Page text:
Brotherman in the Fatherland is Hyena Records' third Kirk offering, after a reissue of The Man Who Cried Fire and the highly regarded Compliments of the Mysterious Phantom. Like the latter CD, Brotherman In The Fatherland is a previously unavailable live recording of a legendary March, 1972 performance at the Funkhaus in Germany.

BOOK REVIEWS

Bright Moments: The Life & Legacy of Rahsaan Roland Kirk

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John Kruth Welcome Rain Publishers ISBN: 1566491053

Seven years ago at a jam session in Washington, D.C.'s Twins Lounge, the house band pianist called Rahsaan Roland Kirk's “Bright Moments". To his dismay, none of the four tenor sax players, who had probably memorized hundreds of songs between them, knew this tune, one of the most dynamic and beautiful in the jazz repertoire. Such is the unawareness of one of the greatest performing and composing talents in the history of jazz. Hopefully John Kruth's new biography of Kirk will go a long way to bridge ...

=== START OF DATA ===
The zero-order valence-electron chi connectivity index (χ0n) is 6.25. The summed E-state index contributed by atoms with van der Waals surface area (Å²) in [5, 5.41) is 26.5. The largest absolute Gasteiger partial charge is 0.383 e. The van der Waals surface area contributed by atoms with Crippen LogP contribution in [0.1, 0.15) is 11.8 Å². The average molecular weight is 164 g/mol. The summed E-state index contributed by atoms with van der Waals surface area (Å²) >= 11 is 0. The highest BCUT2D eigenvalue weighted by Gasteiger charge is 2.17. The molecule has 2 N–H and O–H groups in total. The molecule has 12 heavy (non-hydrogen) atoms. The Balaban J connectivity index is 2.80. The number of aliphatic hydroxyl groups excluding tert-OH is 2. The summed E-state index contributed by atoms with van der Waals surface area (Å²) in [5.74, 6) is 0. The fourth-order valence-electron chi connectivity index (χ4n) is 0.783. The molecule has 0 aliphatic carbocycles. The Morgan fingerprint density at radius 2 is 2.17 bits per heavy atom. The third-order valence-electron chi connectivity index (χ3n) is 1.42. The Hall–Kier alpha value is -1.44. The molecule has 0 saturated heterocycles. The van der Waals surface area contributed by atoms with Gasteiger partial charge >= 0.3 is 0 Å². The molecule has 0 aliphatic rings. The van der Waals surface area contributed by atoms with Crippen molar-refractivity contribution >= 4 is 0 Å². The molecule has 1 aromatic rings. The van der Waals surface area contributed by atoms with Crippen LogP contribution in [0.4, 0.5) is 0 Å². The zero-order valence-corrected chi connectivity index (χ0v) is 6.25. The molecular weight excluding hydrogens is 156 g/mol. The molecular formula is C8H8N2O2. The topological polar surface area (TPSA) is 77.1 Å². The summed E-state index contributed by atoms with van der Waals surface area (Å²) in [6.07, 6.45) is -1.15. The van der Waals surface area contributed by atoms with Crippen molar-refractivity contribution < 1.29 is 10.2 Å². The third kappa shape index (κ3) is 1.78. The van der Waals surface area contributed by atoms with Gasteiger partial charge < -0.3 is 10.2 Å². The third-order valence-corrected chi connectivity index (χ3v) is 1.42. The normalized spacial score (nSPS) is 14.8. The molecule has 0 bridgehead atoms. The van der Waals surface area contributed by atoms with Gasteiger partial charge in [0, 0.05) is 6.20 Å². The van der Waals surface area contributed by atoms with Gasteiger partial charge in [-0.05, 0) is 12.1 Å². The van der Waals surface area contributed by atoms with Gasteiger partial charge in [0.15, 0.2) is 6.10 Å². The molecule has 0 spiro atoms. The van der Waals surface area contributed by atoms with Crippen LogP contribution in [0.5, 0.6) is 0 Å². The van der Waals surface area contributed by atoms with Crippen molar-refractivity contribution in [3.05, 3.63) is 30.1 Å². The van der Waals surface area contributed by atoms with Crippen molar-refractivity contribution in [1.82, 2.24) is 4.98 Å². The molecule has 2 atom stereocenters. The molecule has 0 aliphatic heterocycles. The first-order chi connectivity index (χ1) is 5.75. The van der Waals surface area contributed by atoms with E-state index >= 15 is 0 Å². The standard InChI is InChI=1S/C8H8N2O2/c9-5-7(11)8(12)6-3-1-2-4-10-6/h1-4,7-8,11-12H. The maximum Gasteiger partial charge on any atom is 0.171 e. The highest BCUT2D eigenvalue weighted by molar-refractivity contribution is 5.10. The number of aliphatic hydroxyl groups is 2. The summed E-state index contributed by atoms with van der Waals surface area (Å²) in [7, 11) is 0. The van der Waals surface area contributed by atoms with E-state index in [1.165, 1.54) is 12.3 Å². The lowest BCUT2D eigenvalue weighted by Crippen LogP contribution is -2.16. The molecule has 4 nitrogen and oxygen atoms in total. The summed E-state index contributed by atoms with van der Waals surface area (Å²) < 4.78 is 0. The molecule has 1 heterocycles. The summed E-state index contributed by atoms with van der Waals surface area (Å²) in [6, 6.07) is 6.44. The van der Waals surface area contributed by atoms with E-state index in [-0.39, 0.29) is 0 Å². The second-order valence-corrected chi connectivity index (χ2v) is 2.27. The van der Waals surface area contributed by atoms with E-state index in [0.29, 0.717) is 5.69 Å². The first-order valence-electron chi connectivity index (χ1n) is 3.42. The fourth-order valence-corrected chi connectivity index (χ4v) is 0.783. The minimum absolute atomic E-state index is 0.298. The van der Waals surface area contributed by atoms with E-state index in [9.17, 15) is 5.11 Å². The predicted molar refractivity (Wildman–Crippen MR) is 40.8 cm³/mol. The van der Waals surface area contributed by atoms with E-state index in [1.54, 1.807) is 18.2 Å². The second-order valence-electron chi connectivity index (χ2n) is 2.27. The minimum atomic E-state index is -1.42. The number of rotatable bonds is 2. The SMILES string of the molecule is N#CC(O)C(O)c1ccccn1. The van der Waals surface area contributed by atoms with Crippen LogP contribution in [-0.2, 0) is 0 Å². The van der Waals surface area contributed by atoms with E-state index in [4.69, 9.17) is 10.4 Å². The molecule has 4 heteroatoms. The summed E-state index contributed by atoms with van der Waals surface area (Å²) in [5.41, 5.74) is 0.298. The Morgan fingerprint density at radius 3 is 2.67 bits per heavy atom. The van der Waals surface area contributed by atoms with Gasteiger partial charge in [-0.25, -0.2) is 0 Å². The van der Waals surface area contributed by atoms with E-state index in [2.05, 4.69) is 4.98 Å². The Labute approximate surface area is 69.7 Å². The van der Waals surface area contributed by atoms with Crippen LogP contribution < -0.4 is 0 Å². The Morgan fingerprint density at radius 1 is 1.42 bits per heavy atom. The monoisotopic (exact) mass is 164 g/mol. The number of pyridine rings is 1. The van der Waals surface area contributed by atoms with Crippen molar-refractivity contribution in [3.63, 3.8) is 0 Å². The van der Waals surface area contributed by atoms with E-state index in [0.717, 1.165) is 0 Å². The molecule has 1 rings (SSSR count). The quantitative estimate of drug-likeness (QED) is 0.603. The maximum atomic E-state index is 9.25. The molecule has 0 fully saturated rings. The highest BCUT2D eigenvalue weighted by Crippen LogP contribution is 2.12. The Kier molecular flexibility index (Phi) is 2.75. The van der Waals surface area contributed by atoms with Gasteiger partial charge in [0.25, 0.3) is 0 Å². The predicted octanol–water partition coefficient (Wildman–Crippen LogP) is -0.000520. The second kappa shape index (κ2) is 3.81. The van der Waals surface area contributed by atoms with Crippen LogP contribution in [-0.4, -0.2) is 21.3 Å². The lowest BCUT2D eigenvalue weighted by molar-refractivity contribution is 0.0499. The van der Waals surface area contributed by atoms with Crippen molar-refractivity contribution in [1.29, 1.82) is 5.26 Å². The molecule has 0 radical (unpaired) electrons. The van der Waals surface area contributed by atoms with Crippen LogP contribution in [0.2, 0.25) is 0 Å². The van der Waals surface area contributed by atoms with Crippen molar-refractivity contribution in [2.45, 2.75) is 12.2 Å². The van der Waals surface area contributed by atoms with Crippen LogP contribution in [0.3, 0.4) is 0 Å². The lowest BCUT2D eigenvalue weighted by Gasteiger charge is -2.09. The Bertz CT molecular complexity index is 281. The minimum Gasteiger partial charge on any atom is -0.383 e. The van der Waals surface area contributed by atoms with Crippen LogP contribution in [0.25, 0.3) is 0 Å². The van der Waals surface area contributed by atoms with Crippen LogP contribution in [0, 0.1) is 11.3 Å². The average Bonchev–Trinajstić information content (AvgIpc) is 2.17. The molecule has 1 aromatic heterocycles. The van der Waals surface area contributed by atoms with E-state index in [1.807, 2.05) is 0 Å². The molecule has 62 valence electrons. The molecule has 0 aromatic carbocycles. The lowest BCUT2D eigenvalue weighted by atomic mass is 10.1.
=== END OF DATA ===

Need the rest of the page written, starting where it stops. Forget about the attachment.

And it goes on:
CD/LP/TRACK REVIEW

Rahsaan Roland Kirk: Compliments of the Mysterious Phantom

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If Sun Ra was jazz music's Timothy Leary, then Rahsaan Roland Kirk was its Elijah.

Kirk, jazz music's most iconoclastic character, was also one of its most gifted. Once dismissed as a circus sideshow, he has seen his popularity, as well as his influence, steadily increase over the past twenty years. Kirk has been called many things'shaman, sage, charlatan, sideshow barker. But Rahsaan Roland Kirk represents the free spirit of jazz. He was a fearless improviser who invented his own instruments and played them all at once. He was most effective when playing tenor and flute, but ...

CD/LP/TRACK REVIEW

Rahsaan Roland Kirk: Left Hook, Right Cross